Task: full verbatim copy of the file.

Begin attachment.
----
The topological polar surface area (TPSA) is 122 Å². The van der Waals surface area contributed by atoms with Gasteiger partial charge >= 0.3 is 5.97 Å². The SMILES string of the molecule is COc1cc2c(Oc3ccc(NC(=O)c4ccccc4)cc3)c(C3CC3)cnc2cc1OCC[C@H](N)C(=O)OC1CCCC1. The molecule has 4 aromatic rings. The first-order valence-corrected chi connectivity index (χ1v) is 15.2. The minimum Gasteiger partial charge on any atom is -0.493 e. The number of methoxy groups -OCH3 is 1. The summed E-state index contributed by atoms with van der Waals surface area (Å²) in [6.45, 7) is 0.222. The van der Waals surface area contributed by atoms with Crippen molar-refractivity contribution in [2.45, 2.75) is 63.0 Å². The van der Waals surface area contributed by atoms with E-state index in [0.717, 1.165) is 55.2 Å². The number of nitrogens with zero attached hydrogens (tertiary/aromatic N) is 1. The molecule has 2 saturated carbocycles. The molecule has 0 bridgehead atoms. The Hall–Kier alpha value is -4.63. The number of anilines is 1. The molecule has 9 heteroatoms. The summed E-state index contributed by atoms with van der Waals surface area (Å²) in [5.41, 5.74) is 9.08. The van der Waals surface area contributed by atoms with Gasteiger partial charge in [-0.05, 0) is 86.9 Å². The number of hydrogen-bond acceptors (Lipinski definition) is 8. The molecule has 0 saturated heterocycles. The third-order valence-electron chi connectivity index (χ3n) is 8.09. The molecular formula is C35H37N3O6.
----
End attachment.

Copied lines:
The topological polar surface area (TPSA) is 122 Å². The van der Waals surface area contributed by atoms with Gasteiger partial charge >= 0.3 is 5.97 Å². The SMILES string of the molecule is COc1cc2c(Oc3ccc(NC(=O)c4ccccc4)cc3)c(C3CC3)cnc2cc1OCC[C@H](N)C(=O)OC1CCCC1. The molecule has 4 aromatic rings. The first-order valence-corrected chi connectivity index (χ1v) is 15.2. The minimum Gasteiger partial charge on any atom is -0.493 e. The number of methoxy groups -OCH3 is 1. The summed E-state index contributed by atoms with van der Waals surface area (Å²) in [6.45, 7) is 0.222. The van der Waals surface area contributed by atoms with Crippen molar-refractivity contribution in [2.45, 2.75) is 63.0 Å². The van der Waals surface area contributed by atoms with E-state index in [0.717, 1.165) is 55.2 Å². The number of nitrogens with zero attached hydrogens (tertiary/aromatic N) is 1. The molecule has 2 saturated carbocycles. The molecule has 0 bridgehead atoms. The Hall–Kier alpha value is -4.63. The number of anilines is 1. The molecule has 9 heteroatoms. The summed E-state index contributed by atoms with van der Waals surface area (Å²) in [5.41, 5.74) is 9.08. The van der Waals surface area contributed by atoms with Gasteiger partial charge in [-0.05, 0) is 86.9 Å². The number of hydrogen-bond acceptors (Lipinski definition) is 8. The molecule has 0 saturated heterocycles. The third-order valence-electron chi connectivity index (χ3n) is 8.09. The molecular formula is C35H37N3O6.